As the country celebrated July 4, Chicago saw another day where gun violence claimed dozens of victims, with six people killed and 28 left wounded. The youngest of those wounded included two boys, ages 5 and 7, who were celebrating the holiday with their families.
Chicago has had a particularly terrible record on gun violence the last couple years. In 2012, it had more gun homicides than New York City despite having one-third the population. And on Father’s Day Weekend this year, another 46 people were shot in one of Chicago’s deadliest 72 hours of 2013.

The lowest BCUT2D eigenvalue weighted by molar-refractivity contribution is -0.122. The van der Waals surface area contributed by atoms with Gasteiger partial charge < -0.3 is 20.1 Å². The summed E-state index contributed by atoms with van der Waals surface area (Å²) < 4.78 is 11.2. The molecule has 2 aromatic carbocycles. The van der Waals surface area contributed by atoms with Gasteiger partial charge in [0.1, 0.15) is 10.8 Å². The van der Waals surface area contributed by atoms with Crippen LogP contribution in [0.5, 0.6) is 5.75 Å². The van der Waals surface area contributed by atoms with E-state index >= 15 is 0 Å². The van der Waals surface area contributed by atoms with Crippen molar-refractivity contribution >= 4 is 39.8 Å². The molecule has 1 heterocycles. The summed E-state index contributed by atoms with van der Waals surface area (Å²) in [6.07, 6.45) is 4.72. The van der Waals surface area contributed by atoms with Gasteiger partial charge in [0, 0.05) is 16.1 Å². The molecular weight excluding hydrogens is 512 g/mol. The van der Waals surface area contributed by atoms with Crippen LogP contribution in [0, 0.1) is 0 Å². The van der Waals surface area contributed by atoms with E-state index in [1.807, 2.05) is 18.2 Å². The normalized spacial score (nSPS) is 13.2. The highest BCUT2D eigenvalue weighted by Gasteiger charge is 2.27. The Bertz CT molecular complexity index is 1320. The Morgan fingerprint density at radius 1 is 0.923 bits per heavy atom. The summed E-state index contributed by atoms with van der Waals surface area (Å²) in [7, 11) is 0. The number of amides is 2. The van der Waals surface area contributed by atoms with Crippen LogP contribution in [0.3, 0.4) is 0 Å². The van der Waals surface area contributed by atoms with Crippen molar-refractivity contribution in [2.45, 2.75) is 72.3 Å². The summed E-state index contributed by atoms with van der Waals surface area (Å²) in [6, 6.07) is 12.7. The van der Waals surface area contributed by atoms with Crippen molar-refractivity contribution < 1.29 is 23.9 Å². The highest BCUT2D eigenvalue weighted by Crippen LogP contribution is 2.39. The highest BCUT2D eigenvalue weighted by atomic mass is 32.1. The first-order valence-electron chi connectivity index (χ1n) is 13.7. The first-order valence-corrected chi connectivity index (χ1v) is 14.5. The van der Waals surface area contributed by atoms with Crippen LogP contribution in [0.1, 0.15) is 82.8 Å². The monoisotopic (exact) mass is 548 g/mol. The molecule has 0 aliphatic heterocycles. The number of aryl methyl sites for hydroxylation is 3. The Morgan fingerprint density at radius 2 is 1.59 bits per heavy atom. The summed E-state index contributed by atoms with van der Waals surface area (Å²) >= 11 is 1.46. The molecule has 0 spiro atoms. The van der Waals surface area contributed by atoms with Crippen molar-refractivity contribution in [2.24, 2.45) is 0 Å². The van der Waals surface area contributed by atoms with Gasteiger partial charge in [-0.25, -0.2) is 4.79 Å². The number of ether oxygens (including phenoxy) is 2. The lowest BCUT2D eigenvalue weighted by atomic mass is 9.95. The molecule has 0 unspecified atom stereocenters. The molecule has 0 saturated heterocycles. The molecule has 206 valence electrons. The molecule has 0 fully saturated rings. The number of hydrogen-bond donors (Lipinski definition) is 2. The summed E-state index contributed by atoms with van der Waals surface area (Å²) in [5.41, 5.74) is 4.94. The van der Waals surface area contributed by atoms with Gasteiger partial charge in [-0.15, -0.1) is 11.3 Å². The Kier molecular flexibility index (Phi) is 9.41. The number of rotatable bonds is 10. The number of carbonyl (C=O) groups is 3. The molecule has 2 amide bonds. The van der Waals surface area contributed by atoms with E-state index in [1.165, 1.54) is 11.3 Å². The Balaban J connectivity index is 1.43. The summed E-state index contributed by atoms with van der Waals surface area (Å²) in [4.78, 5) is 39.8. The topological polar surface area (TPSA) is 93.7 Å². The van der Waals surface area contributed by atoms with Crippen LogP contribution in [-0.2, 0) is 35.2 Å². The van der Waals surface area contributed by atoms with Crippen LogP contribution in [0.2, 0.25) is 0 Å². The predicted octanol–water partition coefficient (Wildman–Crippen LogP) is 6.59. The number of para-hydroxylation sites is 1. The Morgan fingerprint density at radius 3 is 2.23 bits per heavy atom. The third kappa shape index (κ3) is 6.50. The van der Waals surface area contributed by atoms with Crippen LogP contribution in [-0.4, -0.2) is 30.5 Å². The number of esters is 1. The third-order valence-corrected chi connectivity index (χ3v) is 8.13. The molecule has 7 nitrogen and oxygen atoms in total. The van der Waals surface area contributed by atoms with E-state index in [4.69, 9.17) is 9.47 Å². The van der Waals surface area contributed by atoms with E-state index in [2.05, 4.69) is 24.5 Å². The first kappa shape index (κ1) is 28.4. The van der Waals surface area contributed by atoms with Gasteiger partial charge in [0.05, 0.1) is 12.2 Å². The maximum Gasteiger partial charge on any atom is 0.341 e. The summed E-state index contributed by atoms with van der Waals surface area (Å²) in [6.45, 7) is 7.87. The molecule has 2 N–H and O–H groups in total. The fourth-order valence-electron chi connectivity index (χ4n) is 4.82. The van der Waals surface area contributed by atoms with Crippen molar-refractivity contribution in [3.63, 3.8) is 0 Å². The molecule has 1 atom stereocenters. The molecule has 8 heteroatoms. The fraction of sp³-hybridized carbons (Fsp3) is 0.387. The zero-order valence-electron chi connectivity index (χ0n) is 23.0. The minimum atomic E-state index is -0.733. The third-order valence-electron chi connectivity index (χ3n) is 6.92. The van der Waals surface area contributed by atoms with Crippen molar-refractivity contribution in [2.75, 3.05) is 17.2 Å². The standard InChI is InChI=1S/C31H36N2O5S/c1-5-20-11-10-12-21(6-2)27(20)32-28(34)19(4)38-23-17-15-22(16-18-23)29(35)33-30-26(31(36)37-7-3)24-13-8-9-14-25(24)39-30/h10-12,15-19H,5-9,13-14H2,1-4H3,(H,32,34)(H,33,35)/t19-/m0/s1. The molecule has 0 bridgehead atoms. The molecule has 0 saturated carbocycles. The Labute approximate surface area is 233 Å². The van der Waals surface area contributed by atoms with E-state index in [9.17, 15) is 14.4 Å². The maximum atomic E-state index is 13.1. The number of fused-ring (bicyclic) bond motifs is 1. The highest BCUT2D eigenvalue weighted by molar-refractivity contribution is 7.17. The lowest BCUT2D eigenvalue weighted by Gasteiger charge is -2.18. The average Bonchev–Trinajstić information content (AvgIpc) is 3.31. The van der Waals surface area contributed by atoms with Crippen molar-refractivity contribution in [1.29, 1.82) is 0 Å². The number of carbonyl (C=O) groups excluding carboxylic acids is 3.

Despite these numbers, police say Chicago gun violence for the first half of 2013 is at its lowest in nearly 50 years,
with about 25 percent fewer shootings and murders compared to the same
period in 2012. Even though Chicago is experiencing fewer gun homicides
this year, the violence disproportionately costs low-income, minority
communities the most: Close to 90 percent
of murders and violent crimes occur in low-income areas where mostly
black and Latino people live, and nearly half of Chicago homicide
victims are under age 25.